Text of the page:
Why are so many people in the US locked up? It’s complicated. Part of it, as always, has to do with money. When a person is arrested in the US, they are placed in jail before they are convicted of their crime in court. In 2019, there were about 600,000 people in local US jails. These people can get out, but only if they can afford to do so by posting bail, which can be pricey. Those who can afford to pay it go moderately free until their court date and those who cannot stay behind bars until the court system can deal with them. The result is that in 2016, almost two-thirds of people in local US jails had not yet been convicted of a crime. 

The war on drugs is also packing American jails with inmates. State prisons and jails have fewer prisoners held on drug charges, but at the federal level, almost half of all inmates are there because of something to do with the illegal drug trade. 

And then there are issues of racism. While the disparity between whites and Blacks in jail is shrinking, African-Americans make up just 12% of the American population, but they represented about 33% of those incarcerated in 2019.

Finally, it is a fact that for-profit prisons in the US contribute to higher levels of incarceration. 

In 2016, there were about 115,000 inmates in private prisons in the country. While this is a small percentage of the total number of inmates nationwide, the fact that private prison owners turn a profit by keeping that number as high as they can has led to policies that favor mass incarceration through financial lobbying of the corporations running the prison. These prisons are actually en route to being phased out because it has been found that in order to maximize profits, these prisons are regularly understaffed and provided little in the way of correctional services meant to help prisoners from ending up back in prison after they have completed their sentence.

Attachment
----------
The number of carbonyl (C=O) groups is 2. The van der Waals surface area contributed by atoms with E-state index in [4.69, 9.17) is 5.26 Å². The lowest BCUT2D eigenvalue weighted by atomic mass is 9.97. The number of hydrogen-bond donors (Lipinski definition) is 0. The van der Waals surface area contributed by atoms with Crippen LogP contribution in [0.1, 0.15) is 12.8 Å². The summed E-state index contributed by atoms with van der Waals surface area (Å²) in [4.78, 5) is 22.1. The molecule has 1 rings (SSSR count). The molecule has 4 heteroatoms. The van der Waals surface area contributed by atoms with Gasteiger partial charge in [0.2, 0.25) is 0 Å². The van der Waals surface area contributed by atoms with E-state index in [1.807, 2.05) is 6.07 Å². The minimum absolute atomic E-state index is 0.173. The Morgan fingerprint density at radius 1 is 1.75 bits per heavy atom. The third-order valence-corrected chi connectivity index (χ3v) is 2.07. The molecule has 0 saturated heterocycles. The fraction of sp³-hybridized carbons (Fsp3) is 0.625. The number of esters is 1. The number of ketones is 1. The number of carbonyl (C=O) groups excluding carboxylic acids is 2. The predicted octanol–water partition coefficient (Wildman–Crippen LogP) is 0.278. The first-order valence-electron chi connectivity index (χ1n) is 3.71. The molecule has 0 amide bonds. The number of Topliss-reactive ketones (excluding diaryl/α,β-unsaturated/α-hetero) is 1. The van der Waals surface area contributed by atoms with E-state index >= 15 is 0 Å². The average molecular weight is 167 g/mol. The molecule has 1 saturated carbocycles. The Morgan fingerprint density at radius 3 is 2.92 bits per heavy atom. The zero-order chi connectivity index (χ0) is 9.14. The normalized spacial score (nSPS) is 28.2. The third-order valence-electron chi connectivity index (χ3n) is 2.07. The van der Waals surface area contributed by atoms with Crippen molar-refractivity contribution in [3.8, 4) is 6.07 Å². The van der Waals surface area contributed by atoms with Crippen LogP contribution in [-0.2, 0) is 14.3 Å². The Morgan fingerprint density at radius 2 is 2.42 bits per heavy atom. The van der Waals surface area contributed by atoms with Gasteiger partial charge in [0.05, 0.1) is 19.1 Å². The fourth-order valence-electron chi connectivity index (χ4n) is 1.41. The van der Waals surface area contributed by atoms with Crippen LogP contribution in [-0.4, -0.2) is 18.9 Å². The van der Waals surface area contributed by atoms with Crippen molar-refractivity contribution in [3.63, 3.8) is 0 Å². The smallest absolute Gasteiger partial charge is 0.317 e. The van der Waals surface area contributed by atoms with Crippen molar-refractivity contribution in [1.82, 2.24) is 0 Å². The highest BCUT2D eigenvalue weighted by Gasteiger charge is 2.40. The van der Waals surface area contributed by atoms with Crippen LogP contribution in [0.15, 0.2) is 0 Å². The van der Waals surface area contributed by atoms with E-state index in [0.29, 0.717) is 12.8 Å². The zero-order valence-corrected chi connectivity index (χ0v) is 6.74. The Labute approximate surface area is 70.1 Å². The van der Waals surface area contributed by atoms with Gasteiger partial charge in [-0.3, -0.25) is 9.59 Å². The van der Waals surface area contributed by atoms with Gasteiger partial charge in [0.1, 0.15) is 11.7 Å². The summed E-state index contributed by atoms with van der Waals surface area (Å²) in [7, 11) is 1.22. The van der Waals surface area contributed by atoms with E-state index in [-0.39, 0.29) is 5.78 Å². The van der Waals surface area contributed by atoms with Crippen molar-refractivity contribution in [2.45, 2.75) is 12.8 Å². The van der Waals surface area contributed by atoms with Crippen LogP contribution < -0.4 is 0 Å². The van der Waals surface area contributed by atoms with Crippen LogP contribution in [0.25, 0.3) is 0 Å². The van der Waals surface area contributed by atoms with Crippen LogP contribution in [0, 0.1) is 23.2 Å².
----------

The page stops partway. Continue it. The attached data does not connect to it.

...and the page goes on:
An MS-13 gang member in El Salvador. The gangs in the country are the leading cause of high incarceration. Image credit:  ES James/Shutterstock

El Salvador - 590/100,000

This relatively small country, geographically speaking, has the second-highest incarceration rate worldwide, but it was not always this way. The prison population has soared here in the last two decades. In 2000, it sat at 7,754 prisoners and by 2018, was formed by well over 39,500 people. Essentially, the incarceration rate is now fixe times as large. El Salvador has been described as a nation held hostage by its own gang problem. These gangs, which include MS-13 and La 18, control the country, making it one of the deadliest places on Earth not counting war zones. This is the main driver behind the large number of people in prison in this country. In fact, the prison population has grown so considerably in a relatively short time period that prisons are dealing with a serious overcrowding problem, a key cause of poor living conditions and increased violence.